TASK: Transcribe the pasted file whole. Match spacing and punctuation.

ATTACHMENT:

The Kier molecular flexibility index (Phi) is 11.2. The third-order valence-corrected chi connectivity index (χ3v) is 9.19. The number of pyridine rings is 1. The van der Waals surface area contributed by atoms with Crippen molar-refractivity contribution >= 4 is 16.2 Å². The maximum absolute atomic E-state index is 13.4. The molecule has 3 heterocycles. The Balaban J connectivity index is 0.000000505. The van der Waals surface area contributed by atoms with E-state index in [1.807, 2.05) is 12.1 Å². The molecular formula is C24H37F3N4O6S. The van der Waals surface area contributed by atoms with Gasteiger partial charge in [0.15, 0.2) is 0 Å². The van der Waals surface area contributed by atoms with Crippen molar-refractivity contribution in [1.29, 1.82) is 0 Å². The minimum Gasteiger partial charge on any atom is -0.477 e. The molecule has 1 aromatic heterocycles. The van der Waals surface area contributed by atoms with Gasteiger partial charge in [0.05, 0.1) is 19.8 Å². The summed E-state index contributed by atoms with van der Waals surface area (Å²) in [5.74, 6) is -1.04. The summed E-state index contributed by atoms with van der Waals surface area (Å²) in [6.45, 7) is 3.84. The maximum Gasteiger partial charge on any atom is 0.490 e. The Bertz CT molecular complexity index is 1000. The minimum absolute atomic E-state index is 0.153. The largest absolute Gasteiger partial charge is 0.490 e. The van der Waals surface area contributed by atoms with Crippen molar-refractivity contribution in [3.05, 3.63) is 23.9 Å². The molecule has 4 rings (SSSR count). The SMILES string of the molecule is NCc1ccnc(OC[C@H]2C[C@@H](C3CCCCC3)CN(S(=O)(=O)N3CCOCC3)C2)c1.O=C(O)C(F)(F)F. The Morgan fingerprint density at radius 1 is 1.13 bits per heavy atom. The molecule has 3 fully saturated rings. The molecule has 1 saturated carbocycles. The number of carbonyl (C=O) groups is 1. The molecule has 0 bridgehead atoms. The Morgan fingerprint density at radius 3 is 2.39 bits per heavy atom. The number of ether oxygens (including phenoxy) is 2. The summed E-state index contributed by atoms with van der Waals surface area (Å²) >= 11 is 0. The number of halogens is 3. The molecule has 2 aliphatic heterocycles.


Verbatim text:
The Kier molecular flexibility index (Phi) is 11.2. The third-order valence-corrected chi connectivity index (χ3v) is 9.19. The number of pyridine rings is 1. The van der Waals surface area contributed by atoms with Crippen molar-refractivity contribution >= 4 is 16.2 Å². The maximum absolute atomic E-state index is 13.4. The molecule has 3 heterocycles. The Balaban J connectivity index is 0.000000505. The van der Waals surface area contributed by atoms with E-state index in [1.807, 2.05) is 12.1 Å². The molecular formula is C24H37F3N4O6S. The van der Waals surface area contributed by atoms with Gasteiger partial charge in [0.15, 0.2) is 0 Å². The van der Waals surface area contributed by atoms with Crippen molar-refractivity contribution in [1.29, 1.82) is 0 Å². The minimum Gasteiger partial charge on any atom is -0.477 e. The molecule has 1 aromatic heterocycles. The van der Waals surface area contributed by atoms with Gasteiger partial charge in [0.05, 0.1) is 19.8 Å². The summed E-state index contributed by atoms with van der Waals surface area (Å²) in [5.74, 6) is -1.04. The summed E-state index contributed by atoms with van der Waals surface area (Å²) in [6.45, 7) is 3.84. The maximum Gasteiger partial charge on any atom is 0.490 e. The Bertz CT molecular complexity index is 1000. The minimum absolute atomic E-state index is 0.153. The largest absolute Gasteiger partial charge is 0.490 e. The van der Waals surface area contributed by atoms with Crippen molar-refractivity contribution in [3.05, 3.63) is 23.9 Å². The molecule has 4 rings (SSSR count). The SMILES string of the molecule is NCc1ccnc(OC[C@H]2C[C@@H](C3CCCCC3)CN(S(=O)(=O)N3CCOCC3)C2)c1.O=C(O)C(F)(F)F. The Morgan fingerprint density at radius 1 is 1.13 bits per heavy atom. The molecule has 3 fully saturated rings. The molecule has 1 saturated carbocycles. The number of carbonyl (C=O) groups is 1. The molecule has 0 bridgehead atoms. The Morgan fingerprint density at radius 3 is 2.39 bits per heavy atom. The number of ether oxygens (including phenoxy) is 2. The summed E-state index contributed by atoms with van der Waals surface area (Å²) >= 11 is 0. The number of halogens is 3. The molecule has 2 aliphatic heterocycles.